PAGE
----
A Uniform Transfers to Minor Act (UTMA) account is any type of financial account where an adult transfers assets to children under the age of 18. This is an irrevocable gift that is commonly invested in savings, mutual funds or brokerage accounts. When children turn 18 years old, the money is theirs without question. While UTMA accounts are always the child's money, many banks allow minors with identification and the ability to sign for themselves to have an account without an adult custodian, and allow UTMA accounts to transfer.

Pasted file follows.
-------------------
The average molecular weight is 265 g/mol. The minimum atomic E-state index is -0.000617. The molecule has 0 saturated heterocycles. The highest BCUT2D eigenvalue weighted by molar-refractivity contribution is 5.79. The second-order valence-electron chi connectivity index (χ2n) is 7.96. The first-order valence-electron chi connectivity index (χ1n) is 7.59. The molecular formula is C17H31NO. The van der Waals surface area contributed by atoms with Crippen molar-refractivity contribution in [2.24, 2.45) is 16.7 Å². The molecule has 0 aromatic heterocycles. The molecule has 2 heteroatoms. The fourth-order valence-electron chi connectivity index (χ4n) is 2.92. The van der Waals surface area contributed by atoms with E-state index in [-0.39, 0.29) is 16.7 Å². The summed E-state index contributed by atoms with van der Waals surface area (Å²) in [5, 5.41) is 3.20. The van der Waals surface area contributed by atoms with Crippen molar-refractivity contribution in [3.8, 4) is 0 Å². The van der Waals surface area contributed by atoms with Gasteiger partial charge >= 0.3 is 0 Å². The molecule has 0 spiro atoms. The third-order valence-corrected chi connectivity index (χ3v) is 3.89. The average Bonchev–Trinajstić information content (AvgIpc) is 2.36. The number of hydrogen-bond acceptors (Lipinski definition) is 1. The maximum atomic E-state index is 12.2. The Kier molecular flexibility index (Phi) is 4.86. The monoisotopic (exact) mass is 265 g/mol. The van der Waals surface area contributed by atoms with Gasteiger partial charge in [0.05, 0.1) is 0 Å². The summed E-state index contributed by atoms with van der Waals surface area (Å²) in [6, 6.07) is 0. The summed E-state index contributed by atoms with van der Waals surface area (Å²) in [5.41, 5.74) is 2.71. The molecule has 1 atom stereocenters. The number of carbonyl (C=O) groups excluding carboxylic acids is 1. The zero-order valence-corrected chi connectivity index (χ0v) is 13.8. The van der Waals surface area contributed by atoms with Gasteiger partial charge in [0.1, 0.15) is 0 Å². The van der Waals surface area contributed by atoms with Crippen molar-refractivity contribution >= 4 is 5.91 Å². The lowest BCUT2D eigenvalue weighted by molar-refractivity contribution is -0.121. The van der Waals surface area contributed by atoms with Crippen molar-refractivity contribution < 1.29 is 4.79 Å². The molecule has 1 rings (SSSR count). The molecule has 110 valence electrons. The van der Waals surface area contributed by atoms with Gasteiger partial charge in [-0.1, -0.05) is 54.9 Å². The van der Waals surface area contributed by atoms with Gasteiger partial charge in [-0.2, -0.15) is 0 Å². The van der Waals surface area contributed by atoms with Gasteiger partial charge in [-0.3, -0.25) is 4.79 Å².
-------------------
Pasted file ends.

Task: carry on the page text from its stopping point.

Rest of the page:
Liquidate stocks, bonds or mutual funds held in an UTMA account. Call the brokerage firm, place a sell order and request for the funds to be sent to the address of record.
Find a bank that allows minors to have a personal savings account. Most do, but each bank has its own regulations, possibly with different age limits. Confirm the details to make sure that the child qualifies.
Take the funds, with your minor child, to your local bank. Speak with a new account representative to open the account.
Confirm that the child understands the rights and responsibilities with the account. Have the child sign all paperwork.
Deposit the funds into the minor's savings account.
If the bank does not allow minor savings accounts that are not UTMA designated, you may need to maintain the UTMA account until you find one that does.
- dollars in hand at teenager image by Petr Gnuskin from Fotolia.com